Kyrgyzstan powerlifter suspended for anti-doping violation

The International Paralympic Committee (IPC) has suspended the Kyrgyzstan powerlifter Esen Kaliev for four years for committing an anti-doping violation.

The London 2012 and Rio 2016 Paralympian returned an adverse analytical finding for methasterone metabolite in a urine sample provided on 18 February 2018 following an in-competition test after competing in the 9th Fazza Dubai 2018 World Para Powerlifting World Cup in the up to 59kg class.

This substance is included on the World Anti-Doping Agency (WADA) 2018 Prohibited List under the category S1.1A Exogenous AAS.

As a result of his violation, Kaliev will be ineligible for competition for four years from 8 May 2018 until 7 May 2022. This means he will not be eligible to compete at the Tokyo 2020 Paralympic Games.

All his results obtained from 18 February 2018 and onwards will be disqualified including forfeiture of any medals, points, records and prizes.

This includes the silver medal he won at the 9th Fazza Dubai 2018 World Para Powerlifting World Cup. This will now be awarded to the original bronze medal finisher Choochat Sukjarern of Thailand while Ukraine’s Denys Ostapuk will receive the bronze medal.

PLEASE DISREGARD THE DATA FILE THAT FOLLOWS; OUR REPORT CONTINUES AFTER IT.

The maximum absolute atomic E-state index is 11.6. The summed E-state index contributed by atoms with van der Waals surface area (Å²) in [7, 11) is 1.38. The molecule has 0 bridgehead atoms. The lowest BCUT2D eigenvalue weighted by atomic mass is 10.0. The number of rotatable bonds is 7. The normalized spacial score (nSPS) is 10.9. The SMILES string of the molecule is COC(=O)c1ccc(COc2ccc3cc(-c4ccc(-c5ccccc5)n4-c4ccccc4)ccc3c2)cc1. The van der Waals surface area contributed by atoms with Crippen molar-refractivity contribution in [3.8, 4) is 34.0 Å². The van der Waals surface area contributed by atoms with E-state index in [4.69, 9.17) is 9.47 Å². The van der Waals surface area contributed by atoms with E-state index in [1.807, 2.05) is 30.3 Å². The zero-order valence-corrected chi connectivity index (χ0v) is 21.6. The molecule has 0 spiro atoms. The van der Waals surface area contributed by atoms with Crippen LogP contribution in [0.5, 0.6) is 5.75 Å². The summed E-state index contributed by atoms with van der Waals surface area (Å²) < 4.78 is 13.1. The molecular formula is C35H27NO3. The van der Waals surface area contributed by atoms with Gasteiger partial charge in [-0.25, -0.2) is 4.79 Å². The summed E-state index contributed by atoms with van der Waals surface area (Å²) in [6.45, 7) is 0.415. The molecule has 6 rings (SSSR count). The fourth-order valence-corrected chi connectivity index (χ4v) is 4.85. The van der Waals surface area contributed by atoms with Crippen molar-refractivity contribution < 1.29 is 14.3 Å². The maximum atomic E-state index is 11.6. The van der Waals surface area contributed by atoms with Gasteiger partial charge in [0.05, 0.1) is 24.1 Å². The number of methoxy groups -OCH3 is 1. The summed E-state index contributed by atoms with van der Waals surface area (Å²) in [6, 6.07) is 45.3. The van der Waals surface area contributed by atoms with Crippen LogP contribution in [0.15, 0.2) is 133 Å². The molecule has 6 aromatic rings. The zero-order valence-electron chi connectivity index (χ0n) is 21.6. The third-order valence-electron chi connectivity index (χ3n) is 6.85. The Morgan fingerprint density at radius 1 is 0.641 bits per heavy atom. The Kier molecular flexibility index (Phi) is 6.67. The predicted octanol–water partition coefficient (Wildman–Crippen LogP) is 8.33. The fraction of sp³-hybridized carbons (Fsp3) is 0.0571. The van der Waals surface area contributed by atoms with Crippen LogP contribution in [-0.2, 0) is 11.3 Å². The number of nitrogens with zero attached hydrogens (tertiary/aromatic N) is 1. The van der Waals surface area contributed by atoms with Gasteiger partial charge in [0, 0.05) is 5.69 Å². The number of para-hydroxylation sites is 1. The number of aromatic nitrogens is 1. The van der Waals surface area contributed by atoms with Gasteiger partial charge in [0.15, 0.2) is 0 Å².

The IPC would like to remind all athletes the principle of strict liability applies to anti-doping matters. Therefore, each athlete is strictly liable for the substances found in his or her sample, and that an anti-doping rule violation occurs whenever a prohibited substance (or its metabolites or markers) is found in his or her bodily specimen, whether or not the athlete intentionally or unintentionally used a prohibited substance or was negligent or otherwise at fault.

As a signatory of the World Anti-Doping Code (WADC), the IPC remains committed to a doping-free sporting environment at all levels. The IPC, together with the International Federations and the National Paralympic Committees, established the IPC Anti-Doping Code to prevent doping in sport for Paralympic athletes, in the spirit of fair play. The IPC Anti-Doping Code is in conformity with the general principles of the WADC.